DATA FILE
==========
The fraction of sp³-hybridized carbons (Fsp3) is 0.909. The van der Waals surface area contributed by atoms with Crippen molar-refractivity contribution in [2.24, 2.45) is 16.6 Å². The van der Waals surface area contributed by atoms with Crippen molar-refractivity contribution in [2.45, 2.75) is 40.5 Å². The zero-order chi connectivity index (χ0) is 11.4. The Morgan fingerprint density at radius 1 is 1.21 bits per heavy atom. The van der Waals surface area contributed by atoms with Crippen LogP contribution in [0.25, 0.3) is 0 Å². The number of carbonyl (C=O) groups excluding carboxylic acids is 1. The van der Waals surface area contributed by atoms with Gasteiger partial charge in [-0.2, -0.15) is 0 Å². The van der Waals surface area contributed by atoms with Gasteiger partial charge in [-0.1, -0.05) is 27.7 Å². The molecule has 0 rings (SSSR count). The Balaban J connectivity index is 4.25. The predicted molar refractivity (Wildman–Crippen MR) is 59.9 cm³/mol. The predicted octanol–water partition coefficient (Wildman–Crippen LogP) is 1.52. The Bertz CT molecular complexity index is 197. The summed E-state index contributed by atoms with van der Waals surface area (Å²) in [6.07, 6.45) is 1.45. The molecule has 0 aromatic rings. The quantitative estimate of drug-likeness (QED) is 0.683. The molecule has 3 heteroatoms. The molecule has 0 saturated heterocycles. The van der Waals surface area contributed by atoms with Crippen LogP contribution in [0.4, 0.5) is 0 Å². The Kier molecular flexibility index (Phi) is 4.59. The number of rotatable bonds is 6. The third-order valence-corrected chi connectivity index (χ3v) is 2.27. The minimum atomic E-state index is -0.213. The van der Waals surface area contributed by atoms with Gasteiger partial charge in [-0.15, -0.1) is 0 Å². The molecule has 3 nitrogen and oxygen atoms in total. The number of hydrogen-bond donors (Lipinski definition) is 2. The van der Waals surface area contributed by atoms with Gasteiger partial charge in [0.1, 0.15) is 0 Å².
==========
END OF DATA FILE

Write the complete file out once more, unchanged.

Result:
The fraction of sp³-hybridized carbons (Fsp3) is 0.909. The van der Waals surface area contributed by atoms with Crippen molar-refractivity contribution in [2.24, 2.45) is 16.6 Å². The van der Waals surface area contributed by atoms with Crippen molar-refractivity contribution in [2.45, 2.75) is 40.5 Å². The zero-order chi connectivity index (χ0) is 11.4. The Morgan fingerprint density at radius 1 is 1.21 bits per heavy atom. The van der Waals surface area contributed by atoms with Crippen LogP contribution in [0.25, 0.3) is 0 Å². The number of carbonyl (C=O) groups excluding carboxylic acids is 1. The van der Waals surface area contributed by atoms with Gasteiger partial charge in [-0.2, -0.15) is 0 Å². The van der Waals surface area contributed by atoms with Gasteiger partial charge in [-0.1, -0.05) is 27.7 Å². The molecule has 0 rings (SSSR count). The Balaban J connectivity index is 4.25. The predicted molar refractivity (Wildman–Crippen MR) is 59.9 cm³/mol. The predicted octanol–water partition coefficient (Wildman–Crippen LogP) is 1.52. The Bertz CT molecular complexity index is 197. The summed E-state index contributed by atoms with van der Waals surface area (Å²) in [6.07, 6.45) is 1.45. The molecule has 0 aromatic rings. The quantitative estimate of drug-likeness (QED) is 0.683. The molecule has 3 heteroatoms. The molecule has 0 saturated heterocycles. The van der Waals surface area contributed by atoms with Crippen LogP contribution in [0.4, 0.5) is 0 Å². The Kier molecular flexibility index (Phi) is 4.59. The number of rotatable bonds is 6. The third-order valence-corrected chi connectivity index (χ3v) is 2.27. The minimum atomic E-state index is -0.213. The van der Waals surface area contributed by atoms with Gasteiger partial charge in [-0.15, -0.1) is 0 Å². The molecule has 3 nitrogen and oxygen atoms in total. The number of hydrogen-bond donors (Lipinski definition) is 2. The van der Waals surface area contributed by atoms with Gasteiger partial charge in [0.1, 0.15) is 0 Å².